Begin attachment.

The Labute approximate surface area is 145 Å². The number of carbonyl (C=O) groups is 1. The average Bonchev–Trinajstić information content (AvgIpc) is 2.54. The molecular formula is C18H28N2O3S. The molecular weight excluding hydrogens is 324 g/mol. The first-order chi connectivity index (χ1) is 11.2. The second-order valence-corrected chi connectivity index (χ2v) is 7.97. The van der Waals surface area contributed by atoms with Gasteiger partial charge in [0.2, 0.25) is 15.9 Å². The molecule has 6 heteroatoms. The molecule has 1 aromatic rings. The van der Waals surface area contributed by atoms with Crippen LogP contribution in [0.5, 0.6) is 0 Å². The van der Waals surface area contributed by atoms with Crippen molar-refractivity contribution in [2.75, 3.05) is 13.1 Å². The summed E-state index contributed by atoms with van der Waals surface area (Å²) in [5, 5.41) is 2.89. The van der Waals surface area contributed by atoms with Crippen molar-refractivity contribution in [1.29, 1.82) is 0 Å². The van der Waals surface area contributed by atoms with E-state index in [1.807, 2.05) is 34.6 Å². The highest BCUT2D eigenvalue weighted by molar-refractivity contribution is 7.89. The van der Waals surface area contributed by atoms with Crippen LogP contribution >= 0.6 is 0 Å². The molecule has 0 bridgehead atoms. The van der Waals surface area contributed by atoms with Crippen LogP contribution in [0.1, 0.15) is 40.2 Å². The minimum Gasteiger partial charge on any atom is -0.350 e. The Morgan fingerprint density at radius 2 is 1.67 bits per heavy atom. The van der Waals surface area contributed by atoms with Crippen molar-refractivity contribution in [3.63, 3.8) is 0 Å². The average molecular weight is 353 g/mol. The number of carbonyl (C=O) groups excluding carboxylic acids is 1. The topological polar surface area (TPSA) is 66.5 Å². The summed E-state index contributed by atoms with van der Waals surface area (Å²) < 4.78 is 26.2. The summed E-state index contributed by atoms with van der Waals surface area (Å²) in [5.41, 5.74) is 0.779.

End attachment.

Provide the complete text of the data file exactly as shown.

The Labute approximate surface area is 145 Å². The number of carbonyl (C=O) groups is 1. The average Bonchev–Trinajstić information content (AvgIpc) is 2.54. The molecular formula is C18H28N2O3S. The molecular weight excluding hydrogens is 324 g/mol. The first-order chi connectivity index (χ1) is 11.2. The second-order valence-corrected chi connectivity index (χ2v) is 7.97. The van der Waals surface area contributed by atoms with Gasteiger partial charge in [0.2, 0.25) is 15.9 Å². The molecule has 6 heteroatoms. The molecule has 1 aromatic rings. The van der Waals surface area contributed by atoms with Crippen LogP contribution in [0.5, 0.6) is 0 Å². The van der Waals surface area contributed by atoms with Crippen molar-refractivity contribution in [2.75, 3.05) is 13.1 Å². The summed E-state index contributed by atoms with van der Waals surface area (Å²) in [5, 5.41) is 2.89. The van der Waals surface area contributed by atoms with Crippen molar-refractivity contribution in [1.29, 1.82) is 0 Å². The van der Waals surface area contributed by atoms with E-state index in [1.807, 2.05) is 34.6 Å². The highest BCUT2D eigenvalue weighted by molar-refractivity contribution is 7.89. The van der Waals surface area contributed by atoms with Crippen LogP contribution >= 0.6 is 0 Å². The molecule has 0 bridgehead atoms. The van der Waals surface area contributed by atoms with Crippen LogP contribution in [0.1, 0.15) is 40.2 Å². The minimum Gasteiger partial charge on any atom is -0.350 e. The Morgan fingerprint density at radius 2 is 1.67 bits per heavy atom. The van der Waals surface area contributed by atoms with Crippen molar-refractivity contribution in [3.63, 3.8) is 0 Å². The average molecular weight is 353 g/mol. The number of carbonyl (C=O) groups excluding carboxylic acids is 1. The topological polar surface area (TPSA) is 66.5 Å². The summed E-state index contributed by atoms with van der Waals surface area (Å²) < 4.78 is 26.2. The summed E-state index contributed by atoms with van der Waals surface area (Å²) in [5.41, 5.74) is 0.779.